Given all that we’ve talked about in this long, drawn out series, you would imagine that something appears missing in the whole discussion. That something, you might expect, is the Protestant Reformation, and literally no thinker or theological concept discussed so far comes anywhere near the common Christian dichotomy of faith versus works. Well, maybe a little bit in Augustine and elsewhere, but it wasn’t a major concept to which everything relied.
There’s a tendency to take the elements of any one denomination and make them primary. In fact, I imagine I inherited many theological prejudices of my own simply by being raised in a Protestant household. Going to a Catholic college changed that almost instaneously – truly, Catholics and Protestant share nearly the same beliefs, only they fail to communicate very well to each other. Ecumenical dialogue, thankfully, continues today, and many conservative churches present a united front against the forces of secularism.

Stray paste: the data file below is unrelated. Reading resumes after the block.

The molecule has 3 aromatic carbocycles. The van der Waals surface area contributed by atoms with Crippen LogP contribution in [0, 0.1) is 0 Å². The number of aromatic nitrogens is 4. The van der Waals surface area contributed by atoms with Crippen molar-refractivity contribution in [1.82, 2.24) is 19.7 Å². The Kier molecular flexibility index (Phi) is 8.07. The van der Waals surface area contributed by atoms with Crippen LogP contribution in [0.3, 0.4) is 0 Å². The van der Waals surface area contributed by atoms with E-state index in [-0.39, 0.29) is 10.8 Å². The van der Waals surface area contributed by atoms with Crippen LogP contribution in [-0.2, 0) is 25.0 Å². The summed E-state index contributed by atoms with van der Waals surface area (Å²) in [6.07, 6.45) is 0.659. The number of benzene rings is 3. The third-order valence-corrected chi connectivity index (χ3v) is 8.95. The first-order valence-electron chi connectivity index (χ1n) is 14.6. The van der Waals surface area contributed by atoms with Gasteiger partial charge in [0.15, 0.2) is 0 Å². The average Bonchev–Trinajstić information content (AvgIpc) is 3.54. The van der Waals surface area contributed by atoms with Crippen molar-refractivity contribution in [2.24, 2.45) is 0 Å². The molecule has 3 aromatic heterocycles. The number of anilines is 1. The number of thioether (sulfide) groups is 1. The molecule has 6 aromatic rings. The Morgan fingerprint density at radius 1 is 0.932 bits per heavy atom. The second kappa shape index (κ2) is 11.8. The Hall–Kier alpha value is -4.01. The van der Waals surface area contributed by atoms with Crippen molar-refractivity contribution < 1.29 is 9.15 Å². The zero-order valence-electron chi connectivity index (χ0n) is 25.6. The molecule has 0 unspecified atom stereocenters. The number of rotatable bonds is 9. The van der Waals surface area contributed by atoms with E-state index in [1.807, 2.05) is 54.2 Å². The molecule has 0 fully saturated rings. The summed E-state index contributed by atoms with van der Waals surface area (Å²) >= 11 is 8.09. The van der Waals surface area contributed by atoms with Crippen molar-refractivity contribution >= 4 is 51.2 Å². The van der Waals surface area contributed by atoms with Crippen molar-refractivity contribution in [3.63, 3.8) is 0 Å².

Still, where did this divide emerge? What made the nature of salvation such a grandly contested issue to the point of the Reformation’s massive upheaval? It’s not so much an issue of theology, although we can pinpoint the first emergence of the thought. We look to the little-known (and much reviled, natch) theology of Gabriel Biel, whose philosophical musings came from the tradition of the scholastic school. Of course, setting a theology compatible with Aristotlean metaphysics carries its own problem, namely copying its notion of virtue ethics.